Nov. 15, 2007
By Jason Krump
On the desk of Cougar defensive line coach Mike Walker is a stein that serves as a representation of a memory . . . a memory of a player Walker coached 10 years earlier.
On one side the player's name is etched. It is a name of an individual who served as the lynchpin for the Cougar defense during their Rose Bowl run; a name of a man who was a husband and father; a name of a person who was kicked off the team because of academics, but overcame these issues to earn a spot back on the team; a name of a player who, although his life ended suddenly and much too soon, left a lasting impact on the lives he touched.
The name is that of Leon Bender, senior defensive tackle on the 1997 Cougar football team.
"We had a banquet and for some reason I received his mug," said Walker, defensive line coach on the 1997 coaching staff. "Leon started working out for scouts, and I never saw him.
"Leon was a great, great guy. He was a selfless type of guy who would give you the shirt off your back if you asked for it. His ability was just tremendous. The most ability I have ever seen out of a big guy."
- Duane Stewart
"I never had the chance to give it to him," Walker added. "It's the only thing I kept from Leon; that's my memento of him."
Mention Leon Bender's name to those who knew the man, and the memories are sure to come rushing through.
"Leon was a great, great guy," Duane Stewart said. "He was a selfless type of guy who would give you the shirt off your back if you asked for it. His ability was just tremendous. The most ability I have ever seen out of a big guy."
"We were playing Illinois, and we were behind early," linebacker Steve Gleason remembers. "We came off the sidelines, and I was kind of in shock about what was happening. Our defense wasn't playing very well.
"Leon stood up and gave the defensive unit basically a slap in the face," Gleason added. "He said, `Hey, wake yourself up, get yourself together. We are going to go out and win this game. Quit sitting here like you don't know what is going on. Figure it out and let's go out and win this game.' From that point on he was especially significant as a leader."
Just nine months earlier to the day of his passing, it was Bender who made the key play on the Cougars' goal-line stand against UCLA and provided a quote after the game that may have been even more memorable.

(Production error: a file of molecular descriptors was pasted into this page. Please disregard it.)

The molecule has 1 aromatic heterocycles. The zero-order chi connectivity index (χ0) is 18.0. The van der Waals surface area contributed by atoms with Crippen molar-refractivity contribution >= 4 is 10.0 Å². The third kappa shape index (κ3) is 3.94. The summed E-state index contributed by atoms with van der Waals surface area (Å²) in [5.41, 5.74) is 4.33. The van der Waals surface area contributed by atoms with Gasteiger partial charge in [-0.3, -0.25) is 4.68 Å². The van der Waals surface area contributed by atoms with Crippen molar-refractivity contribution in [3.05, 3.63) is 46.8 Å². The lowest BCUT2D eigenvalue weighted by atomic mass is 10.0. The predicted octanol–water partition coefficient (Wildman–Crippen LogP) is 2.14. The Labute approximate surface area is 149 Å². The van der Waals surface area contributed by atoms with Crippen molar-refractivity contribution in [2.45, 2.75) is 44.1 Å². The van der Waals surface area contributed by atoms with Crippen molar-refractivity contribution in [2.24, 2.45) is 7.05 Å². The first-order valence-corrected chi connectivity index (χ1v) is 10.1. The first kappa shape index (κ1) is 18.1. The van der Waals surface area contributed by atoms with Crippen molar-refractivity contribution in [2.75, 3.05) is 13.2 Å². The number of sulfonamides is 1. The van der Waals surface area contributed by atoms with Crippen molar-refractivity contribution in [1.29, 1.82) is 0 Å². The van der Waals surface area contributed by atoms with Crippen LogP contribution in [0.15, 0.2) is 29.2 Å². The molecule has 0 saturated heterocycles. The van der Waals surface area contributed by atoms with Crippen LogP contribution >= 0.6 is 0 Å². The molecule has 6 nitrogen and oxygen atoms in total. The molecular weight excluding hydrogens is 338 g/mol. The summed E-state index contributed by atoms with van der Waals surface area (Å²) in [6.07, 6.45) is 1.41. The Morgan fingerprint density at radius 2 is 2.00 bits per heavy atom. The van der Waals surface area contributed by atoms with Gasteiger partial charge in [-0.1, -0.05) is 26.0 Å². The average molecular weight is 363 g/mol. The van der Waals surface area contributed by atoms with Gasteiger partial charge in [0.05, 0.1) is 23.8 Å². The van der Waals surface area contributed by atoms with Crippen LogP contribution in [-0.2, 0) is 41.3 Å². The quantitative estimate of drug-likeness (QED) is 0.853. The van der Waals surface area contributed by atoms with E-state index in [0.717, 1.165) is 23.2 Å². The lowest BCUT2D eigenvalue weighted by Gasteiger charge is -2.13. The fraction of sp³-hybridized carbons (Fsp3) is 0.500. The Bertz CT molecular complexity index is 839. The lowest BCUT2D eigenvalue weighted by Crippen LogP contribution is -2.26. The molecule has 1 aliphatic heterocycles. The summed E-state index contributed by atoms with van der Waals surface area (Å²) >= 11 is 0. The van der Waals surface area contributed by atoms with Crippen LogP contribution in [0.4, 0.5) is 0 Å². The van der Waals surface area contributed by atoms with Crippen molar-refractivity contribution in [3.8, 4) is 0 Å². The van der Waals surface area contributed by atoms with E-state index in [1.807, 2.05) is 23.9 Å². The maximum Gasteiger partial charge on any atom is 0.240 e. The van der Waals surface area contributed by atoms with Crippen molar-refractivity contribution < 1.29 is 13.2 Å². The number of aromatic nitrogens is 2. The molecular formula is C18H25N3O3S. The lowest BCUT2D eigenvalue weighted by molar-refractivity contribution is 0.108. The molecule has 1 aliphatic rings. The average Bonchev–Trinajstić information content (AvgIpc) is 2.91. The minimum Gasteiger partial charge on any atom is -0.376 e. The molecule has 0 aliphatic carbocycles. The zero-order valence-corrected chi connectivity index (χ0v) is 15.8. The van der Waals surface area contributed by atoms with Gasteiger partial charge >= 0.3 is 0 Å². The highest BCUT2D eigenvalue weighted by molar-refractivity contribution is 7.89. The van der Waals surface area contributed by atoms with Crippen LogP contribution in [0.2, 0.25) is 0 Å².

When the Bruins' Skip Hicks sat out the deciding fourth down play citing exhaustion, Bender called him "soft" and added: "That's how they do it at UCLA with their All-Americans."
That was not the only unforgettable line from Bender during the first month of the season. He called USC coach John Robinson a "punk" for refusing to shake his hand after the game, and after the 58-0 win over Boise State, Bender said, "The only reason I sweated was because I had my pads on."
"Leon had a way of pushing my hot button," Mike Price said. "He was in the doghouse more than out of it with me."
"Leon had a mouth that ran faster than Kevin McKenzie could run," Ryan McShane said. "He would beat us in practice, yell about it and really get under our skin."
In particular, McShane remembers one story from practice during August fall camp.
"We were in a one vs. one's scrimmage at the end of practice," McShane recalls. "Coach Price called a reverse that we actually ran in the Rose Bowl, and as the right tackle I get a kill shot on a number of defenders that were caught in the misdirection. I saw Leon running left and I decided to chase him.
"Leon was the ultimate defensive tackle. He had the size and speed; he was physical and was aggressive. He had all the tools. He would have been All-Pro."
"As soon as the back handed the ball to Shawn Tims, Leon turned and I ran into him full speed and knocked him into next week," continued McShane. "I stood over him and told him `that ought to shut you up.' Leon then switched with Shane Doyle to play end rather than tackle and for the rest of the scrimmage he would go full speed and just kicked my butt play after play. At the end of practice we hugged each other and called each other an inappropriate expletive."